Through the science, legal and business expertise of the TCL team at the Polsky Center, and their partnerships with University Research Administration and the University’s legal counsel, the Polsky Center provides support to protect your inventions and discoveries.
Patents, copyrights, trademarks, domain names and trade secrets are all legal methods of protecting different forms of intellectual property. The rights granted to the owners are specific and enforceable. In some cases, obtaining intellectual property protection is necessary to incentivize a partner to commercially develop the technology. The commercialization process involves contractually licensing these legal rights, in whole or in part, exclusively or non-exclusively, and with various conditions attached, to commercialization partners, in return for various lump sum and royalty payments.
As soon as you think you may have a discovery or invention, at whatever stage, contact the TCL team or submit an invention disclosure form invention disclosure form. Disclose early, ahead of any upcoming publications and presentations, and often! A team member will work with you to determine next steps.
Patents protect new, non-obvious, and useful inventions. In exchange for disclosing the invention to the public (through the publication of the patent), the government grants the patent owner the right to exclude others from the manufacture, use, or sale of the invention for twenty years. A typical U.S. patent can cost $25,000 or more, and take three to four years to obtain. Obtaining rights in foreign countries can cost significantly more. More information can be found at the United States Patent Office, The Council on Governmental Relations (COGR is an association of research universities, founded in 1948), and, especially for searching patents, at the Library’s patent page. Once a U.S. patent application is filed, it usually takes 2-4 years to obtain an issued patent.
Copyrights protect the specific expression of ideas rather than the ideas themselves. In the University context, copyright might be used to protect educational materials, artistic works, or computer software. Copyright gives the holder the exclusive right to, among other things, reproduce the work, prepare derivative works, distribute copies, and perform the work publicly (for those works that can be performed). See the United States Copyright Office for general information and the University of Chicago Copyright Policy for Faculty and Other Academic Appointees for more information about the University’s treatment of copyright ownership.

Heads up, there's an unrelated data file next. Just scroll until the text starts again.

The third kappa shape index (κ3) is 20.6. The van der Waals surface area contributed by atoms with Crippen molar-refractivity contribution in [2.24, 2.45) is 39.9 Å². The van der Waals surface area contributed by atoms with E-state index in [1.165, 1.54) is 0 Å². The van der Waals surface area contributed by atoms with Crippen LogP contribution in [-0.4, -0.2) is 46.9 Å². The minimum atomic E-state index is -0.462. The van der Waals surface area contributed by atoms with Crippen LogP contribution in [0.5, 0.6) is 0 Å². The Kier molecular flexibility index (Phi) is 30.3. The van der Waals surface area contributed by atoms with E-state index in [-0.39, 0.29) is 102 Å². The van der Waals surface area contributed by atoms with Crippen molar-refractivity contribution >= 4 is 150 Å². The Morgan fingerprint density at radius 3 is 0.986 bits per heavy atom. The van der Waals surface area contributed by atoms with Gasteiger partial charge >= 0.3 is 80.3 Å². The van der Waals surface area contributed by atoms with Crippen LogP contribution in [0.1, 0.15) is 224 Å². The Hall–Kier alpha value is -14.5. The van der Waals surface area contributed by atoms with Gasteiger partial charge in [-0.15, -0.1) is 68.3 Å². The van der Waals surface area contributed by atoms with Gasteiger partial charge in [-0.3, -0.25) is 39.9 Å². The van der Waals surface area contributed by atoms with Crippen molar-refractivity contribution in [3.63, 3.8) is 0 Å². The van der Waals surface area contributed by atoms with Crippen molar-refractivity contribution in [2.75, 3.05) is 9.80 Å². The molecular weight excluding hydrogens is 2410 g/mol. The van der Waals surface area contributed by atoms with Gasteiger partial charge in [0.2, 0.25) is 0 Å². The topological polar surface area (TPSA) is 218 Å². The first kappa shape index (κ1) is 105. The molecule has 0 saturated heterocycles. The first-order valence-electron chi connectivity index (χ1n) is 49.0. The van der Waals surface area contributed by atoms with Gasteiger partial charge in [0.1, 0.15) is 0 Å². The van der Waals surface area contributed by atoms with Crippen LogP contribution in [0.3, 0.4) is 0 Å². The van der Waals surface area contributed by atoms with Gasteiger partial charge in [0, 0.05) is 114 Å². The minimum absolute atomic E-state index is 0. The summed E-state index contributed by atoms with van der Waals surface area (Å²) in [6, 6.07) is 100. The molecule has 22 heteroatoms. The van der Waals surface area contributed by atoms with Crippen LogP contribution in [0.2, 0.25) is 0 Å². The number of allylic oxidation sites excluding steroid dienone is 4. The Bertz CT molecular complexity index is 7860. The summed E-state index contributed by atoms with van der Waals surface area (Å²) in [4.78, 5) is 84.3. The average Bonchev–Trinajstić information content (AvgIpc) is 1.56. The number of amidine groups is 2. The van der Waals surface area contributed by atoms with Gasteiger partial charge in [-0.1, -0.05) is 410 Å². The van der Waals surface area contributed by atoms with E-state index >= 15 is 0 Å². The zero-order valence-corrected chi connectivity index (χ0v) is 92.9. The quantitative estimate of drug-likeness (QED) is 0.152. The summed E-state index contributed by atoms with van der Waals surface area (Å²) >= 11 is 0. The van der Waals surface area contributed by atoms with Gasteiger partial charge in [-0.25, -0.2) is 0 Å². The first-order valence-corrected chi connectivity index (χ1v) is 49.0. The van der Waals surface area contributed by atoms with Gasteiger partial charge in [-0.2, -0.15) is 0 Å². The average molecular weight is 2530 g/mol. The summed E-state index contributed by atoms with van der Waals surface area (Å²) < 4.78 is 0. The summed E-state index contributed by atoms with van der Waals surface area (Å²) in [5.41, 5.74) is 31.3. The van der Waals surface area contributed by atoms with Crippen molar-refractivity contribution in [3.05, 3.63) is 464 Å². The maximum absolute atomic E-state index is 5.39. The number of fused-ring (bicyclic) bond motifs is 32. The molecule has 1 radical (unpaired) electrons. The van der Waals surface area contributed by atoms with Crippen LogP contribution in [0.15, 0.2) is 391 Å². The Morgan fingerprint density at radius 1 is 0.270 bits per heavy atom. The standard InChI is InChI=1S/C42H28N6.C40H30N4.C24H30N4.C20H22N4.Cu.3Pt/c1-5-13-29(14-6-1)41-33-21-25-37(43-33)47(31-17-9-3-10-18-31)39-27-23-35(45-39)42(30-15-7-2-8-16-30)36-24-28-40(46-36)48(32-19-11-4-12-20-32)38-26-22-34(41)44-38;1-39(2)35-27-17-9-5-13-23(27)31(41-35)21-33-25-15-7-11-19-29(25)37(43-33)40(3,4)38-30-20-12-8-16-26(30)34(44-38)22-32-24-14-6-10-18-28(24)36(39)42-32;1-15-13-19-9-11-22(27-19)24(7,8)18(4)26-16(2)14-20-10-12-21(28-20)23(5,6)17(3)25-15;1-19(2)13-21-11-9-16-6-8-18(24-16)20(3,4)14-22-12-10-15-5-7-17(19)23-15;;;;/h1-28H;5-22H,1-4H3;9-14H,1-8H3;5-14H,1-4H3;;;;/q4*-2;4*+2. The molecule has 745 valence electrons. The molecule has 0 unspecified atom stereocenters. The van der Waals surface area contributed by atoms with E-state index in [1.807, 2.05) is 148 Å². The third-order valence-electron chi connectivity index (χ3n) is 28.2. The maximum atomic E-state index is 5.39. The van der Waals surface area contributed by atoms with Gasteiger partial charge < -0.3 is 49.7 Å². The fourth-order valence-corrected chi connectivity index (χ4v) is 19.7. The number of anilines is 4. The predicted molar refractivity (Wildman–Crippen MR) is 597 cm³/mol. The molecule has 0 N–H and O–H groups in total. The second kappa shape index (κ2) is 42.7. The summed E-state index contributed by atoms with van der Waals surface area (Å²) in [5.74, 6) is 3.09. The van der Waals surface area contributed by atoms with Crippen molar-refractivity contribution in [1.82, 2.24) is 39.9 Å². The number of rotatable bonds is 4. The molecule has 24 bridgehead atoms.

If you have questions about managing the copyrights for a project with many potential authors, especially if non-University contractors are used, contact us, or the Office of Legal Counsel. We recommend setting expectations early in the process. If you have questions about using the material of others, please see the Library’s Copyright Information Center.
Software can be licensed under two common categories of copyright law, which grant the license specific rights, are proprietary software and free and open source software. Free and open source software grants the licensee the rights and bundle of modifiable software code with the software. Proprietary software does not grant the right to the source code, only the software.
Trademarks are words or symbols used by their owners to identify goods or services distinctively. For example, “University of Chicago” is a University-owned trademark registered with the United States Patent and Trademark Office. The owner of a trademark has the exclusive right to use the mark in connection with specified goods and services. In a University context, trademarks may be used to protect the name of educational materials or software already well recognized in a non-profit context, when a for-profit start-up is being formed.